Print is Back! But did it ever go away?

At World Newspaper Week in Vienna, editors hold on to their traditional business – despite the digital age, newspapers thrive through analysis and the journalistic integrity of "being there"

The perennial printing press | Photo:

Esaya Isaak took a step to the microphone, but remained speechless. Too overcome with emotion was he after receiving the 2011 Golden Pen of Press Freedom on behalf of his brother, Dawit Isaak, who has been imprisoned in Eritrea without trial since 2001 for criticising the government in Setit, the country’s first independent newspaper which he founded.

The prize was awarded by the World Association of Newspapers and News Publishers (WAN-IFRA), an organisation based in Paris and Darmstadt (Germany) that represents 18,000 publications worldwide, during its annual World Newspaper Week held in Vienna this October. Staged at the modern Prater Messe conference centre, the event aimed to promote press freedom and the exchange of ideas and contacts between editors, publishers, and new media types. After the 15-minute award ceremony ended with a short gig by the Austrian pop-rock band Opus, it was clear where the emphasis of the remaining conference would lie: While only 17% of humanity has a free press, it is precisely there that the money is made, accounting for 90% of global newspaper circulation and advertising revenue.

Perhaps more surprisingly, the lion’s share of that revenue continues to be made by print media rather than online, WAN-IFRA’s CEO Christoph Riess pointed out in his presentation of the eagerly awaited 2011 World Press Trends. While global daily circulation dropped last year by 2% – from 528M copies in 2009, to 519M in 2010 – newspapers still reach significantly more people than the internet: 2.3 billion compared to 1.9 billion on a typical day. Accordingly, advertisers continue to pay substantially more for print media, which they regard as more efficient in reaching large audiences and more effective than online ads, Riess said.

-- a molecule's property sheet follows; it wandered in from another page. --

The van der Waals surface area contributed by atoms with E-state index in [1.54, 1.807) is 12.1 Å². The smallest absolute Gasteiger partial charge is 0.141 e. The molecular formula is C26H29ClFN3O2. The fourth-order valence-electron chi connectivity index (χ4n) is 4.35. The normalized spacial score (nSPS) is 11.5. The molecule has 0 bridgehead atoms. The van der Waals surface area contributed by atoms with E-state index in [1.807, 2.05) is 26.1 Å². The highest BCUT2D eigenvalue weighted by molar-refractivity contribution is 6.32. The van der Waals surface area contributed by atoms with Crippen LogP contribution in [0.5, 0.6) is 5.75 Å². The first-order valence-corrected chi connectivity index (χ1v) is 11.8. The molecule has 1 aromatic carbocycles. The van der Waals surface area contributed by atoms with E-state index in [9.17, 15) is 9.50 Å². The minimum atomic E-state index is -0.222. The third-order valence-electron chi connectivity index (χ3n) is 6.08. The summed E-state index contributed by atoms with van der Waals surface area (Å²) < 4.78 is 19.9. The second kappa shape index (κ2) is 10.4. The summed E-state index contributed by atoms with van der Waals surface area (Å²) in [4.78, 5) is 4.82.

Yet circulation patterns are uneven: “Circulation is like the sun. It continues to rise in the East and decline in the West,” Riess put it succinctly. Over the last five years, daily newspaper sales increased by 16% in the Asia Pacific region, and by 4.5% in Latin America, while they dropped by 11% in Europe, and, worst of all, by 17% in North America. Remarkably, in spite of this trend, Austria comes second in the world for daily newspaper sales, selling an average of 162,000 copies per title, after Japan’s 461,000 copies.

While print circulation is declining in the West, this is more than compensated by an increase in online audiences, Riess pointed out. The trick is how to make money from them. Long feared that it would deter readers, paid access to newspapers’ online editions is becoming more popular. During a session on paywalls, The New York Times’ assistant managing editor, Jim Roberts, said his paper has attracted 224,000 online-only subscribers since putting up a paywall in March, while 756,000 subscribers to the print edition have activated their complimentary online accounts. Unlike the Financial Times’ impenetrable paywall, however, The New York Times has opted for a mixed model: Internet users will still be able to access articles for free via links on Google and social media, considered essential for attracting new readers to the site. A viable business model for mobile telephone and tablet computer applications, however, remains elusive.

Digital media pose new challenges not only for news circulation, but also for its creation. As such, a major focus was how journalists can harness digital tools to research and tell a story. “Data journalism” (or “crowd sourcing”), for instance, invites readers to collaborate in providing and organising information. For example, Ushahidi, a project from Kenya funded by the Knight Foundation for media innovation, maps incidents of corruption or natural disasters online according to text messages sent in by users.

Yet, while the lobby was brimming with entrepreneurs offering ways to cut down on reporters by sourcing articles and video clips online, Philippe Massonnet, the news director of Agence France Presse, recalled journalism’s traditional raison d’etre: Newspapers were trusted to verify claims and provide analysis. If they are to retain their credibility – and their readers – they must continue to invest in reporting from the ground: “Be there,” Massonnet implored.

Yet World Newspaper Week neglected the question that Dawit Isaak forces us to ask: Whom are we there for?

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